In this talk, we will present the Belenios voting protocol (Cortier et al., 2019) that has been used in more than 500 elections in 2020, through its voting platform. We will discuss its security properties as well as its limitations.
As for security protocols in general, the design of electronic voting systems is error-prone and it is hard to assess whether a protocol ensures the required security properties. For these reasons, a common good practice is to design a protocol together with a formal security analysis, as it has been done in the context of TLS1.3 (Delignat-Lavaud et al., 2017) for example. The Swiss Chancellerie requires both computational and formal proofs of security before the deployment of an electronic voting system. We will explain how the tools developed for the automated analysis of security protocols, like ProVerif (Blanchet et al., 2013), can help gaining a better confidence in e-voting protocols. One particular issue in the context of voting is that the formalization of security properties is still an on-going work, even for crucial properties like vote secrecy (Bernhard et al., 2015). Hence electronic voting still raises many challenges for our research community.
Carmela Troncoso EPFL
Engineering Privacy in Contact Tracing Apps
A key measure to mitigate and slow down virical disease is contact tracing. Contact tracers traditionally relies on time-consuming activities performed by human contact tracers: interview positive patients to identify potential infected contacts, and communicate with those contacts to ensure they take precautions (e.g., self-isolate or take a test). As the number of cases increases, human contact tracers cannot timely perform their activities, decreasing their effectiveness at breaking transmission chains and hence at slowing down the virus spread. This situation prompted institutions and governments to seek help from technology to be able to scale mitigation measures.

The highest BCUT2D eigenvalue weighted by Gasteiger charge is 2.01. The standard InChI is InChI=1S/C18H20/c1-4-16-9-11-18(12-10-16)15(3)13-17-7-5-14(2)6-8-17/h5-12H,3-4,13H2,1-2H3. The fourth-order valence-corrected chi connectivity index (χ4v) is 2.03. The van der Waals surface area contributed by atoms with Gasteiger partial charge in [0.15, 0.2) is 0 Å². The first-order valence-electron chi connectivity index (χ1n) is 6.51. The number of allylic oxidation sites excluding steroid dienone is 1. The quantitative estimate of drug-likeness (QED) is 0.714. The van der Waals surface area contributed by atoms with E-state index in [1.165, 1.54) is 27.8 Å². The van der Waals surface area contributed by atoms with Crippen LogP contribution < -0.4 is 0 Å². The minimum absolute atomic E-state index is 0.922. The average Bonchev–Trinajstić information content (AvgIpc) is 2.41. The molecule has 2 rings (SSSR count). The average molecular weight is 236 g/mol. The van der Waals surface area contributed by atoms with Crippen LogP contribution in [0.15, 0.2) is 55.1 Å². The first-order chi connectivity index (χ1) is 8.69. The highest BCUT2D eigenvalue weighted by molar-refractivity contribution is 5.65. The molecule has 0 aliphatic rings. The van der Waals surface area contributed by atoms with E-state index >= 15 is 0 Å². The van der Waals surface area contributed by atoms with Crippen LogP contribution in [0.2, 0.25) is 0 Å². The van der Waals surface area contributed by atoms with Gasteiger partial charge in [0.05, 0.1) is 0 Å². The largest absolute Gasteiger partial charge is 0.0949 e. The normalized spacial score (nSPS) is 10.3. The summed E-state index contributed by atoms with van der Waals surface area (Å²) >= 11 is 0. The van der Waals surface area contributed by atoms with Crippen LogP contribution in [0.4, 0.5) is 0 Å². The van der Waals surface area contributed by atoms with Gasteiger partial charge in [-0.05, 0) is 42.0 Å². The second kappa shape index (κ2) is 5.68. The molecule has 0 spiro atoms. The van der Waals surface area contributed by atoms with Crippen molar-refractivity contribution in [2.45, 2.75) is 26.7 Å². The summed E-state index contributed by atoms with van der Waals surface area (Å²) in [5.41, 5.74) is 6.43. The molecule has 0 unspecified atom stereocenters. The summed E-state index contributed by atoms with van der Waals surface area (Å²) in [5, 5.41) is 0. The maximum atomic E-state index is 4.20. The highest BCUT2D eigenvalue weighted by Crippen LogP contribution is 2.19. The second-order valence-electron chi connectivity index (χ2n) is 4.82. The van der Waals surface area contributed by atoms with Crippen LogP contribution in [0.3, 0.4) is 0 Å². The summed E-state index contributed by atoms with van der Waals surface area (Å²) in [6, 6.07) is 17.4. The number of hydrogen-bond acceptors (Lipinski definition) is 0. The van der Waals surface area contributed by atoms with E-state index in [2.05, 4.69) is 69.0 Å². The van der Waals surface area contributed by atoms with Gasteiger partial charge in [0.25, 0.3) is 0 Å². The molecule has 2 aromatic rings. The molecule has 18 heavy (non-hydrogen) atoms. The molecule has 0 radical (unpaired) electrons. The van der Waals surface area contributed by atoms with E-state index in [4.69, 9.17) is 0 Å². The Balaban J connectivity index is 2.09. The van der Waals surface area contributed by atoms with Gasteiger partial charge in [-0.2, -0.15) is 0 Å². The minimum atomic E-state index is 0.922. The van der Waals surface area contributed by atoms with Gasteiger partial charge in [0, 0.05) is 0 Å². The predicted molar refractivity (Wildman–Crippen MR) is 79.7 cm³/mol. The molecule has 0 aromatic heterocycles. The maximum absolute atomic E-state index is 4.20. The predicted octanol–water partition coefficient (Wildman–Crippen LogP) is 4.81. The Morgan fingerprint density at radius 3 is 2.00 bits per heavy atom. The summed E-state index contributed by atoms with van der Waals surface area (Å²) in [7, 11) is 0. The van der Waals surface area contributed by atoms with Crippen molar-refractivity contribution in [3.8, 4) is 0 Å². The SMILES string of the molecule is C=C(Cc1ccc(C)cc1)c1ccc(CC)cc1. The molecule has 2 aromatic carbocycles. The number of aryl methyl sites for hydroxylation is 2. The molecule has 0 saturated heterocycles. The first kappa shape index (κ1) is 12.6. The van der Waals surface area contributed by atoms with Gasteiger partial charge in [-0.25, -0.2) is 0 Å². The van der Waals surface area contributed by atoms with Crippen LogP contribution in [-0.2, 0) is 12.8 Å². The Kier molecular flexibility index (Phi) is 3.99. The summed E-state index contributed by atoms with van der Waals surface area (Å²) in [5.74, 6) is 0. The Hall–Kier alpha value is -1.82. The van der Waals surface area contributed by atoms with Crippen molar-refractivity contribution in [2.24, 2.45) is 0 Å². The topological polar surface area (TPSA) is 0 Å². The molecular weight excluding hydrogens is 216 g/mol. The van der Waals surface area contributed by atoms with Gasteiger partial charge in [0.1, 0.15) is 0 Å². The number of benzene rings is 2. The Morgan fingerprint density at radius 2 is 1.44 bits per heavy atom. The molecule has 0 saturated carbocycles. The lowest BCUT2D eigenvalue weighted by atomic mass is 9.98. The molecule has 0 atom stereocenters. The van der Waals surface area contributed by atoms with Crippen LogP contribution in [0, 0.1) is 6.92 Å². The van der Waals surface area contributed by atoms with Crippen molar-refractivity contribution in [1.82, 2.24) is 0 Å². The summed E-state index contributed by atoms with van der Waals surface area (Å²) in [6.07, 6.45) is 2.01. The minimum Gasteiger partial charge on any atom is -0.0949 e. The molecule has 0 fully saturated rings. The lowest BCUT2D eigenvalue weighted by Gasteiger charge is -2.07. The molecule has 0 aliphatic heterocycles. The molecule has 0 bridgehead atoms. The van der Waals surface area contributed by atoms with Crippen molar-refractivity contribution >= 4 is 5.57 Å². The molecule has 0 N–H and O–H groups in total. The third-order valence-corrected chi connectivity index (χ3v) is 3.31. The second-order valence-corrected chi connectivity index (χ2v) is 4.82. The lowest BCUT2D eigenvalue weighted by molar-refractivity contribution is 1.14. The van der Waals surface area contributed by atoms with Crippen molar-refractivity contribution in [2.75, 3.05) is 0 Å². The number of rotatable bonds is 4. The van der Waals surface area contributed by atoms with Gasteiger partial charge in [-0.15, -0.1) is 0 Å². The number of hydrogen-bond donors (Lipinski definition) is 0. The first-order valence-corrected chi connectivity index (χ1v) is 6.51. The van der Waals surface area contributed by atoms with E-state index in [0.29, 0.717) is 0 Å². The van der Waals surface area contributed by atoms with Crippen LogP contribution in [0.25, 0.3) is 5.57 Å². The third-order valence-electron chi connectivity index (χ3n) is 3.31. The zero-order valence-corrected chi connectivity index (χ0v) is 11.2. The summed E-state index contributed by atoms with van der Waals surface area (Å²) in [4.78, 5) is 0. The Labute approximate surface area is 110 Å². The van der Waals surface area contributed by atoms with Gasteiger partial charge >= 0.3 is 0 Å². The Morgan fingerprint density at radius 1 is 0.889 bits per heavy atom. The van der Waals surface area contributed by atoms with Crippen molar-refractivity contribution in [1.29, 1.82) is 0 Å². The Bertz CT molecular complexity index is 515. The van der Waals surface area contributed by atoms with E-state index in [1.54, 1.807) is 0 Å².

During 2020 we have witnessed the appearance of a number of Digital Proximity Tracing proposals which have three main goals: notifying contacts in a timely manner, notifying close contacts that may not be identified by manual contact tracing, and operating even when manual contact tracers cannot scale to the number of positive cases. These proposals typically rely on smartphones to gather proximity information that serves to identify contacts.
In this talk we will present the Decentralized Privacy-Preserving Proximity Tracing protocol (DP3T) (Troncoso et al., 2020), that inspired Google and Apple's Exposure Notification and is now the basis of dozens of proximity tracing mobile apps around the world. We will discuss the requirements and constraints that drove the protocol design, and the security and privacy trade-offs that we had to confront.
The protocol, however, is only a small part of a Digital Proximity tracing system which includes communication with the server and integration with health services. This talk will also summarize our experience designing and implementing these mechanisms under time pressure and continuous changes in the underlying libraries.